The media campaign against his has been relentless, quite how anyone other some other Bliar-clone can get the approval of the press is now beyond me.

Brian Higgy said...

If Corbyn goes then we need another "socialist" at the helm of the Labour party. What we don't need is another "Tory light" party as it was under Blair and Brown.

mirandola said...

If they throw out Corbyn won't there have to be another election? And won't there be exactly the same result? Is it in their power to alter the constitution and the electorate before such an election?

SteveB said...

The Labour party, like the Conservatives, are basically selling an ideology - and in that respect they have a similarity with ISIS.Yes I know that will spark a shower of abuse but stick with me.


If Cameron does manage to bomb the leaders of ISIS into the dust then new leaders will appear. If they suddenly decided to change direction, stop fighting and start using oil revenues to buy acceptance (like certain Gulf states) it would upset a lot of their traditional supporters. They would say the new leadership doesn't own the ISIS "brand". There would be in-fighting.


This is true of our political parties. Labour tried to reinvent itself, or more accurately Blair did, and he at least rebranded it New Labour. Now Corbyn has tried to take the structure and bank accounts of New Labour whilst altering the branding back and changing course. At the end of the day there has always been two sides to the party, mostly held together by their loathing of the Tories.

Corbyn is saying he has the support of the party membership, who are the people who put him in the job. Many of the rebelious MPs say they have the support of their voters - who are the people who put them in the job. If Labour go all out to please the voters then they lose the membership that actualy pays for the party activities, if the party sticks to the principles of it's membership it loses the electorate. Sticky position to say the least.

And made more difficult by the fact that the MPs were mostly elected on the basis of the Milliband policies. Even in opposition that is what they should, in theory, be honoring. If they now turn around and go all Corbynish then they can be accused of the same sort of thing that Clegg and most of his MPs did in 2010. If Trading Standards had powers over political parties most would be shut down for breach of contract!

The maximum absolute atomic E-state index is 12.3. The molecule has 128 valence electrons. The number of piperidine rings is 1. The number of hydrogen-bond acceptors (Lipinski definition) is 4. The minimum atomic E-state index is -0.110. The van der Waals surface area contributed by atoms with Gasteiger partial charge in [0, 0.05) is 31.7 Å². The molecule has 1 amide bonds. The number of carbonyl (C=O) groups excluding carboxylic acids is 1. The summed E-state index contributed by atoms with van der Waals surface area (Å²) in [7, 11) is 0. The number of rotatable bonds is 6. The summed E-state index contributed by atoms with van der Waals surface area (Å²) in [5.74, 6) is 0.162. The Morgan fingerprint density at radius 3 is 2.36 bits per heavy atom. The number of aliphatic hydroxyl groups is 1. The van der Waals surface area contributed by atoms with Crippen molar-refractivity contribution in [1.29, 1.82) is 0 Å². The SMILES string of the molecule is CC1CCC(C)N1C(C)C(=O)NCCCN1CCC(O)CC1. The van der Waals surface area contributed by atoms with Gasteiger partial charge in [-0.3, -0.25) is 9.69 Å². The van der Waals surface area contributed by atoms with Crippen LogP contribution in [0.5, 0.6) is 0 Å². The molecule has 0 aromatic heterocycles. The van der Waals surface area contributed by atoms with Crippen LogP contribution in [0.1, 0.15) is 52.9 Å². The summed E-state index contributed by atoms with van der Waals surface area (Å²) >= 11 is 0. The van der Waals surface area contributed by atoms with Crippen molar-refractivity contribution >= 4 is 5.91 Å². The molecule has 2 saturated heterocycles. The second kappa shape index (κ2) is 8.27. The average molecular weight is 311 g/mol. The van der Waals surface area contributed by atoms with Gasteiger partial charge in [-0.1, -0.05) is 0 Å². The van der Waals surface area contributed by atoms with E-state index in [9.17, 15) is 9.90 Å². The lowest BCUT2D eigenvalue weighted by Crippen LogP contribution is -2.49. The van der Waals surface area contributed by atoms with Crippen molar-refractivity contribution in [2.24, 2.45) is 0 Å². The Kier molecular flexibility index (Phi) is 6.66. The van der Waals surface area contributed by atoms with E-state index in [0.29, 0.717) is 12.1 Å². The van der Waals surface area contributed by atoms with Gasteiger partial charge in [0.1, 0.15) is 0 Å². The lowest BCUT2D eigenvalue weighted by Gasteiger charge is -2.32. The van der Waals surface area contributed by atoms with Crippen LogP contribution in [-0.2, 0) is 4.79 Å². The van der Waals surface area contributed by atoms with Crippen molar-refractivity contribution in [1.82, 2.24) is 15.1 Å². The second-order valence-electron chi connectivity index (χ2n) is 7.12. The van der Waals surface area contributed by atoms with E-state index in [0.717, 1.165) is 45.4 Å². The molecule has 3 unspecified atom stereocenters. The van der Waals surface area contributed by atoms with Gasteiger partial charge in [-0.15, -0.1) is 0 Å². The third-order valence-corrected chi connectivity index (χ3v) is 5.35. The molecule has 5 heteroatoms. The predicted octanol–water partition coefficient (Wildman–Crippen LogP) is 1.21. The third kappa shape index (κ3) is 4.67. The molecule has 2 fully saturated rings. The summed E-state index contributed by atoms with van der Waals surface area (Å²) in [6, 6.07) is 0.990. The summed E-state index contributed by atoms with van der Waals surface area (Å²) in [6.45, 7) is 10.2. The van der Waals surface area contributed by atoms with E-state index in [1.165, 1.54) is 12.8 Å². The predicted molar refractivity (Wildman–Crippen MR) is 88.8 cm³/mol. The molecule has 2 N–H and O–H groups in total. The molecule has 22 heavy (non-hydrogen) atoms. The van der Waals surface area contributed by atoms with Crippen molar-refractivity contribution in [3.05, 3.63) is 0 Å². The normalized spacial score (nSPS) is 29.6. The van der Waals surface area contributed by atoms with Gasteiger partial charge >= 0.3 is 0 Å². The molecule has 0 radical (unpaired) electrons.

They all have various options. All policy could be decided by the membership - and risk not having any MPs. Or the parliamentary candidates could stand as independents on their own views and without a party to support them. Either way the electorate would know where they stood. But what will happen will be some form of fudged compromise which the professional politicians will be able to live with - leaving both the electorate and membership unhappy. And Cameron laughing.

For me there is one long term option. Split the party (membership and financial assets) AND DROP THE NAME. Too many people cling to the name and past victories and forget the important stuff like the present and the electorate.

Anonymous said...

Tim,

A fine piece which gets the opportunist spivs bang to rights.

And what a list of two-bit neocon traitors it is. Benn (not Tony, but a slimy second rater who shouldn't be allowed near any group of human beings), Burnham/Cooper/Beckett (all Blairites, thus mass murderers and war criminals), and Tom Watson (who should know better after his tussle with the Murdoch Nazis). If your forecast is accurate, what this means is a craven return to a de facto one party state copied from the US neofascist oil-owned model.

This shameful gang of mass murdering charlatans do NOT represent party members, as the recent poll demonstrated. They are nothing but a sell out mob of London based hypocrites without an ounce of courage or morals. They would sell the lives of innocents to keep their own place on the gravy train. They will again be up to their arm pits in innocent blood once the mass murders intensify.

Mainstream media will be even worse. I have just watched Ken Livingstone telling some home truths on the BBC, truths which remain solid whatever lies the extreme right wing propagandists peddle over the ether - people like the pathetic arm-waving Norman Smith or Bradby (still auditioning nightly for Fox News) on ITN. They will be equally responsible because they spread and try to justify the immoral poison, which will sooner or later draw an equally homicidal lunatic response.

All of this presages a Western move to instigate an even wider conflict. For 1914 Balkans substitute 2015 Middle East. Tell me again who we're at war with.....EastAsia or EurAsia? It's exactly the same kind of mindless, conscience-free power-seeking madness.

ISIS, like the Taliban, is a creation of the crackpots at the CIA, MI6 and all the other European paid murderers. ISIS was created to destabilise Assad and further control the supply of oil, no other reasons: The deluded fools will be allowed to exist for just as long as they are useful, then they will be eliminated. That is the way neofascism works everywhere. It's why the US has been only relatively marginally engaged against ISIS. You can wager the loonies at Langley and Vauxhall Cross count attacks in Western cities as nothing more than "collateral damage." Any day now we'll be hearing a repeat of the utter disgusting hypocrisy of "winning hearts and minds," which means nothing more than killing everybody who disagrees.